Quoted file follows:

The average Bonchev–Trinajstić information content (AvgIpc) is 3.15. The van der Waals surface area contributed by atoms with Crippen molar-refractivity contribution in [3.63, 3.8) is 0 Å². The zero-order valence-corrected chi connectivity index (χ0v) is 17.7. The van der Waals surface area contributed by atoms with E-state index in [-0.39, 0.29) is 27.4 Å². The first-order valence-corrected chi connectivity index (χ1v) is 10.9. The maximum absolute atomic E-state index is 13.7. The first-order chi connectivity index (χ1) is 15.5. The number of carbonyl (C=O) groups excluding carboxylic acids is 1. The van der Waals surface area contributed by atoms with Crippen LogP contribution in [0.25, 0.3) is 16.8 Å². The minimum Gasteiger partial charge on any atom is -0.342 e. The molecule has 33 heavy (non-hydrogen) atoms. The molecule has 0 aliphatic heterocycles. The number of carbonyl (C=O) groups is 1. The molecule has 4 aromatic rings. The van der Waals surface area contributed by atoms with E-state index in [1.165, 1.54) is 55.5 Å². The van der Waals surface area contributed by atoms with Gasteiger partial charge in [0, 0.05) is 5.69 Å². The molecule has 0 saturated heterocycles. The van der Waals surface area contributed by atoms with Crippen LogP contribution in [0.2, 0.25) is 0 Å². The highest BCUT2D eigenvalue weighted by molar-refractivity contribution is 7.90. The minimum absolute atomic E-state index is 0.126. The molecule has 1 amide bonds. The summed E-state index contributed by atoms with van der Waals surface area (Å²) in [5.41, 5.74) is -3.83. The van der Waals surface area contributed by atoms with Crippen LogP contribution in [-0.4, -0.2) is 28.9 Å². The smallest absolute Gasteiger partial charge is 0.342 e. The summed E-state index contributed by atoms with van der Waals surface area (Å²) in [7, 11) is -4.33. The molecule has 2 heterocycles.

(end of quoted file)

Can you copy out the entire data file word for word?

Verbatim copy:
The average Bonchev–Trinajstić information content (AvgIpc) is 3.15. The van der Waals surface area contributed by atoms with Crippen molar-refractivity contribution in [3.63, 3.8) is 0 Å². The zero-order valence-corrected chi connectivity index (χ0v) is 17.7. The van der Waals surface area contributed by atoms with E-state index in [-0.39, 0.29) is 27.4 Å². The first-order valence-corrected chi connectivity index (χ1v) is 10.9. The maximum absolute atomic E-state index is 13.7. The first-order chi connectivity index (χ1) is 15.5. The number of carbonyl (C=O) groups excluding carboxylic acids is 1. The van der Waals surface area contributed by atoms with Crippen LogP contribution in [0.25, 0.3) is 16.8 Å². The minimum Gasteiger partial charge on any atom is -0.342 e. The molecule has 33 heavy (non-hydrogen) atoms. The molecule has 0 aliphatic heterocycles. The number of carbonyl (C=O) groups is 1. The molecule has 4 aromatic rings. The van der Waals surface area contributed by atoms with E-state index in [1.165, 1.54) is 55.5 Å². The van der Waals surface area contributed by atoms with Gasteiger partial charge in [0, 0.05) is 5.69 Å². The molecule has 0 saturated heterocycles. The van der Waals surface area contributed by atoms with Crippen LogP contribution in [0.2, 0.25) is 0 Å². The highest BCUT2D eigenvalue weighted by molar-refractivity contribution is 7.90. The minimum absolute atomic E-state index is 0.126. The molecule has 1 amide bonds. The summed E-state index contributed by atoms with van der Waals surface area (Å²) in [5.41, 5.74) is -3.83. The van der Waals surface area contributed by atoms with Crippen LogP contribution in [-0.4, -0.2) is 28.9 Å². The smallest absolute Gasteiger partial charge is 0.342 e. The summed E-state index contributed by atoms with van der Waals surface area (Å²) in [7, 11) is -4.33. The molecule has 2 heterocycles.